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College of Engineering, Carnegie Mellon University
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"Our founder, Andrew Carnegie, famously said, 'do your duty and a little more and the future will take care of itself.' In keeping with that same sentiment, be sure to register to vote in this upcoming presidential election—and then vote."

October 11th, 2016 is the last day to register in Pennsylvania before the November 8th election. Be sure to register to vote today: http://cmu.li/PwdT304Ade9
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What's your bank sharing? Engineerin and Public Policy and CyLab professor Lorrie Cranor and a team of CMU researchers have a tool that crawls and parses your bank's privacy policies. http://cmu.li/JtrW304sZUv
Carnegie Mellon did a machine analysis of 6,326 bank privacy notices. The results aren't encouraging.
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President Obama recently announced that his administration is "rolling out new rules of the road for automated vehicles" so that "passengers can be confident that other vehicles will be just as responsibly deployed and just as safe." In this short video, Phil Koopman, Associate Professor Electrical & Computer Engineering, addresses how we might define who is ultimately responsible while operating an autonomous or partially autonomous vehicle. #selfdriving https://youtu.be/ZI28NWErLOU
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It’s Zero Emissions Day! Turn off your lights, don’t idle your car in the parking lot, and read about EPP Ph.D. student Long Lam’s research on Chinese wind energy: http://cmu.li/r34y304qUjY
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When—not if—cars start to communicate with each other on the road, it will be the first new major wireless infrastructure deployed since cellphones. Electrical and computer engineering and engineering and public policy’s Professor Jon Peha discusses wireless vehicle communication in our latest video: https://youtu.be/mYgeEiXHs4M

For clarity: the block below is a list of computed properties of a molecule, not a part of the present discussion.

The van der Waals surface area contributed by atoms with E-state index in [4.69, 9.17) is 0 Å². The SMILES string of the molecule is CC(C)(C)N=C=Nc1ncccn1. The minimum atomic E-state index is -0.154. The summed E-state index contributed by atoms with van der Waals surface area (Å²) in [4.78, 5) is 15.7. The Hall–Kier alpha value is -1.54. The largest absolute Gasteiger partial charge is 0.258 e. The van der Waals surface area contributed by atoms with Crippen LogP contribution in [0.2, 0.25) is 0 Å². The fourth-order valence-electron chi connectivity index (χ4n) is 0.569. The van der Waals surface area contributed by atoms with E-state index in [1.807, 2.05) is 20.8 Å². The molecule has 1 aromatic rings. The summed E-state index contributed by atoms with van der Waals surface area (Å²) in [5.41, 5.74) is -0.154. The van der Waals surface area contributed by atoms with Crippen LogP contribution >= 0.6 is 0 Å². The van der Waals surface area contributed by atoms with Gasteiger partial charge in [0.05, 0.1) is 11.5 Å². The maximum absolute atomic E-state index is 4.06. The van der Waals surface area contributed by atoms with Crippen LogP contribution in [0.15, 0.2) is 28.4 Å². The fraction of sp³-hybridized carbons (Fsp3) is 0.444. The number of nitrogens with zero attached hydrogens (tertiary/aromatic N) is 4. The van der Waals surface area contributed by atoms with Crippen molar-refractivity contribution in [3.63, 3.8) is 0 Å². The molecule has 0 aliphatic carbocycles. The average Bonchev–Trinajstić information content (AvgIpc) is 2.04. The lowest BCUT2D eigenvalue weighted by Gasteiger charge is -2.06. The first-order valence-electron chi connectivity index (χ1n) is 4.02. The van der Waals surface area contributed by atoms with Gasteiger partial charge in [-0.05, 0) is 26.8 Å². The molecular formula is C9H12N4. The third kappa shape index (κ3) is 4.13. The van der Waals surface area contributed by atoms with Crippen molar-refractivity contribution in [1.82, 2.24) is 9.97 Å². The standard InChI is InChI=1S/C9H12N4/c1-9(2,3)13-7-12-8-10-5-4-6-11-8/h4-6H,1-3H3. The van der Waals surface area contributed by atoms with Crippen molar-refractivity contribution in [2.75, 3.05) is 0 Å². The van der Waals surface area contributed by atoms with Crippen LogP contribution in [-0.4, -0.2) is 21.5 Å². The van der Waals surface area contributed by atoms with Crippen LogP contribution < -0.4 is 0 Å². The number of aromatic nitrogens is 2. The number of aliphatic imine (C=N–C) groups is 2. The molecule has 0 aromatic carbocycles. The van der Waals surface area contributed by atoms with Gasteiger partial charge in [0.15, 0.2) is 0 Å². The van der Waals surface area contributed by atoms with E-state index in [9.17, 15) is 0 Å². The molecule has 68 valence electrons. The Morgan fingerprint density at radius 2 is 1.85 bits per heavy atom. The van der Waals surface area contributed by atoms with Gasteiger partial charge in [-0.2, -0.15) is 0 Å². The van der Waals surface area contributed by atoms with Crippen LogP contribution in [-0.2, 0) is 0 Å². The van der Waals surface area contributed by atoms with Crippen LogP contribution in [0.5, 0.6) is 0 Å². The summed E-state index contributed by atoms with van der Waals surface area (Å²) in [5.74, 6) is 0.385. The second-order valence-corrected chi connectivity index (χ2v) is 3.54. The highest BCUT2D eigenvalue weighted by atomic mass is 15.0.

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Wondering what the oldest manufactured product is, or the origin of the engineering term “limelight”? Prof. Jeff Siirola is teaching the big picture of process engineering through anecdotes, history, and current events in his Industrial Chemical Technology course. http://cmu.li/uBLF304kloI
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Hackers stole $70 mil of virtual currency from a bitcoin exchange in August. As featured in Fortune Magazine, CyLab researchers Nicolas Christin and Janos Szurdi are on it, investigating the security risks of these exchanges. http://cmu.li/lees304tcMt
One study suggests a third of all bitcoin exchanges had been hacked.
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Congratulations to Assistant Professor of Biomedical Engineering and the Center for Neural Basis of Cognition Steve Chase, recipient of an NSF CAREER Award to study neural mechanisms of skill learning. An improved understanding of the science behind skill learning will have an impact on the clinical understanding of the progression of motor control disorders, such as Parkinson’s disease and stroke. http://cmu.li/xKV0304zct5
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ICYMI: Mechanical Engineering Assistant Professor Ryan Sullivan's video was featured on NSF's Science 360: http://cmu.li/AW39303JB9i